Sometimes you learn better by examples of how not to do something. Sadly, all of these ideas have been expressed or practiced by game developers . . . usually the ones who wonder why their games aren’t making much money.

Wait until the game is finished, or nearly so, to begin your marketing efforts.

After all, the game is the important thing, right Marketing is what you do after the game is done, sin’t it You know, when you’re sitting around looking at the daily sales numbers for your game, wondering why no one is buying it. That’s when you have plenty of time to think about marketing, when you’re not wondering how you’re going to pay your bills.

That sounds pretty silly, and yet all too often it’s the way startups and indie developers approach marketing. Like it’s some kind of icing you put on the cake when you’re done baking, rather than an ingredient that should be included in your recipe when you begin planning your meal.

Ideally, wouldn’t you want your game to be selling strongly from day one of release Sure, of course you would. That means people will have to know about the game well in advance of release, get excited about it, and decide to buy it as soon as it’s available. Doesn’t that sound like it requires some planning and work Yes, it does, and we call that marketing. It’s not an item, it’s a process, and to work properly you have to begin well in advance of when you want results.

Keep marketing completely separate from the game development process and everyone developing the game.

Sure, marketing might pollute the purity of the game design. Any hint of money or revenue will tarnish the game experience. And all of the programmers and artists and composers and designers shouldn’t be worried about where their paychecks will be coming from in the future, because it’s all about the Art of the Game, right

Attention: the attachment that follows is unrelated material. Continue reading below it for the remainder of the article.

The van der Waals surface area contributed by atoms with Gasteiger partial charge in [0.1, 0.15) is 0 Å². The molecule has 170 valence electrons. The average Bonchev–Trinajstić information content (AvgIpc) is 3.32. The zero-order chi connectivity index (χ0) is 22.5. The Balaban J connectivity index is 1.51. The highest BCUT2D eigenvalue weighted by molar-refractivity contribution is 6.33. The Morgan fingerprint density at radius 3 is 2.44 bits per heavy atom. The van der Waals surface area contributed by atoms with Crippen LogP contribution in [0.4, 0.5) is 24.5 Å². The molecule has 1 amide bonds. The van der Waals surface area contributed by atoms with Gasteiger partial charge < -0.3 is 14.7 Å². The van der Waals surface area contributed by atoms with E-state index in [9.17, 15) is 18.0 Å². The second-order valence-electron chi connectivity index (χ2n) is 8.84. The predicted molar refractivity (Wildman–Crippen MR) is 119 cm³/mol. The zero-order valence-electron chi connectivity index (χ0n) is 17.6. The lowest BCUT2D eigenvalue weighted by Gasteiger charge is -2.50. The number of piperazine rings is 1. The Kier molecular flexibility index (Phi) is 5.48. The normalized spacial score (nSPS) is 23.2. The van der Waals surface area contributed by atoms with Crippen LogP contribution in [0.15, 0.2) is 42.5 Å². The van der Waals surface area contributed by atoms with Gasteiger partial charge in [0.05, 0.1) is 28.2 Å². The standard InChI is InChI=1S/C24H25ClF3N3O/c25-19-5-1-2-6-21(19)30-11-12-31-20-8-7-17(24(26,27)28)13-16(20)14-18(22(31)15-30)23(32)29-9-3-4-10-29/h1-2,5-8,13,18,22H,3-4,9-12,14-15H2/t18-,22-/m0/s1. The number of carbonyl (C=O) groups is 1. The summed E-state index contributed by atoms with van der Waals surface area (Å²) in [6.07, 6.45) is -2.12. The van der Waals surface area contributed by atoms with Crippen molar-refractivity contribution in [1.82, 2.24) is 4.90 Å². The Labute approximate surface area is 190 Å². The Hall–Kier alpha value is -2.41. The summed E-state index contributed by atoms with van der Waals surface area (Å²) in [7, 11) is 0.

Perhaps, but if you expect to have a business based on revenue from games you create, you’d better be thinking about that from day one. Monetization is another ingredient that needs to be baked into the mix from the start, not slathered on top when you’re done. Look at the best-monetizing games out there for examples. Either you’ve got a price paid up front (which means you have to convince an audience it’s worth that amount from the start) or if the game is free, you’ve got to convince people to hand over money at some point. The best games are the ones where players are delighted to buy that cool stuff you’re offering. That means marketing thinking has been part of the game from the beginning.

Oh, and you want your game to grow organically Marketing cleverness can be integrated into the design such that players are happy to share about their game experiences, and the game makes it easy to do that.

Don’t waste your time on social media or the community that plays your game.

All that Twitter and Facebook time is just wasted, and besides, you’ll no doubt hear lots of complaints and outright assaults on your character. Who needs the grief Just give me your money, people, and shut up and leave me alone. If I can’t hear you, you’re not saying anything bad, right